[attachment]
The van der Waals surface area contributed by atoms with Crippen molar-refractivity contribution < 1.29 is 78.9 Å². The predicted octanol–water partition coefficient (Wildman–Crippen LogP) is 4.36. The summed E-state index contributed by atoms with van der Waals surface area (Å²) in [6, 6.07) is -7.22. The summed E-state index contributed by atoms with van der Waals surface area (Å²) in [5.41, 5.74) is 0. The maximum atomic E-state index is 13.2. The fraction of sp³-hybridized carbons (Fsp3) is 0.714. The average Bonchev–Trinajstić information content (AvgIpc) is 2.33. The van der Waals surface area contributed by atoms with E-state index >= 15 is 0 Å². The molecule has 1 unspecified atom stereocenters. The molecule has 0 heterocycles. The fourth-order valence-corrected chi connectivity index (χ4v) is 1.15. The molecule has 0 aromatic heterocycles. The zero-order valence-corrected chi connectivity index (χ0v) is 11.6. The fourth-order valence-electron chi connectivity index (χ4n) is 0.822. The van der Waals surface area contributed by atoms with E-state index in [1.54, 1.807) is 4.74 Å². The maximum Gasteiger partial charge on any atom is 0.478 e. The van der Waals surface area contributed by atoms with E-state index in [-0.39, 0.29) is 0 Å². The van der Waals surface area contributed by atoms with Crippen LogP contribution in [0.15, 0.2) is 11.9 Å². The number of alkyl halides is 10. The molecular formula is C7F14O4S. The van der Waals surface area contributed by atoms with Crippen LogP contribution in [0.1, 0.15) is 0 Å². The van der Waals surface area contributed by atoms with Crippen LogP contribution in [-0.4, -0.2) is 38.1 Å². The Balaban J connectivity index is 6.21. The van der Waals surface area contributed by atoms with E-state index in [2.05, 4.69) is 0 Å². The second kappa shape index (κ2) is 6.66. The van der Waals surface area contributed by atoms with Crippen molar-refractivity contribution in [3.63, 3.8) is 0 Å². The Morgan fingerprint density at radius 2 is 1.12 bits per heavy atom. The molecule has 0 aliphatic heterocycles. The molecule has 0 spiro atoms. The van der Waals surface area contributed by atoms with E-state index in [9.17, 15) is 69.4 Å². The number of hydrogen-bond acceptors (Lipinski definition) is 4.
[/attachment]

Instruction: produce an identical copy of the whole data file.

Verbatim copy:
The van der Waals surface area contributed by atoms with Crippen molar-refractivity contribution < 1.29 is 78.9 Å². The predicted octanol–water partition coefficient (Wildman–Crippen LogP) is 4.36. The summed E-state index contributed by atoms with van der Waals surface area (Å²) in [6, 6.07) is -7.22. The summed E-state index contributed by atoms with van der Waals surface area (Å²) in [5.41, 5.74) is 0. The maximum atomic E-state index is 13.2. The fraction of sp³-hybridized carbons (Fsp3) is 0.714. The average Bonchev–Trinajstić information content (AvgIpc) is 2.33. The van der Waals surface area contributed by atoms with E-state index >= 15 is 0 Å². The molecule has 1 unspecified atom stereocenters. The molecule has 0 heterocycles. The fourth-order valence-corrected chi connectivity index (χ4v) is 1.15. The molecule has 0 aromatic heterocycles. The zero-order valence-corrected chi connectivity index (χ0v) is 11.6. The fourth-order valence-electron chi connectivity index (χ4n) is 0.822. The van der Waals surface area contributed by atoms with E-state index in [1.54, 1.807) is 4.74 Å². The maximum Gasteiger partial charge on any atom is 0.478 e. The van der Waals surface area contributed by atoms with E-state index in [-0.39, 0.29) is 0 Å². The van der Waals surface area contributed by atoms with Crippen LogP contribution in [0.15, 0.2) is 11.9 Å². The number of alkyl halides is 10. The molecular formula is C7F14O4S. The van der Waals surface area contributed by atoms with Crippen LogP contribution in [0.1, 0.15) is 0 Å². The van der Waals surface area contributed by atoms with Crippen LogP contribution in [-0.4, -0.2) is 38.1 Å². The Balaban J connectivity index is 6.21. The van der Waals surface area contributed by atoms with E-state index in [2.05, 4.69) is 0 Å². The second kappa shape index (κ2) is 6.66. The van der Waals surface area contributed by atoms with Crippen molar-refractivity contribution in [3.63, 3.8) is 0 Å². The Morgan fingerprint density at radius 2 is 1.12 bits per heavy atom. The molecule has 0 aliphatic heterocycles. The molecule has 0 spiro atoms. The van der Waals surface area contributed by atoms with E-state index in [9.17, 15) is 69.4 Å². The number of hydrogen-bond acceptors (Lipinski definition) is 4.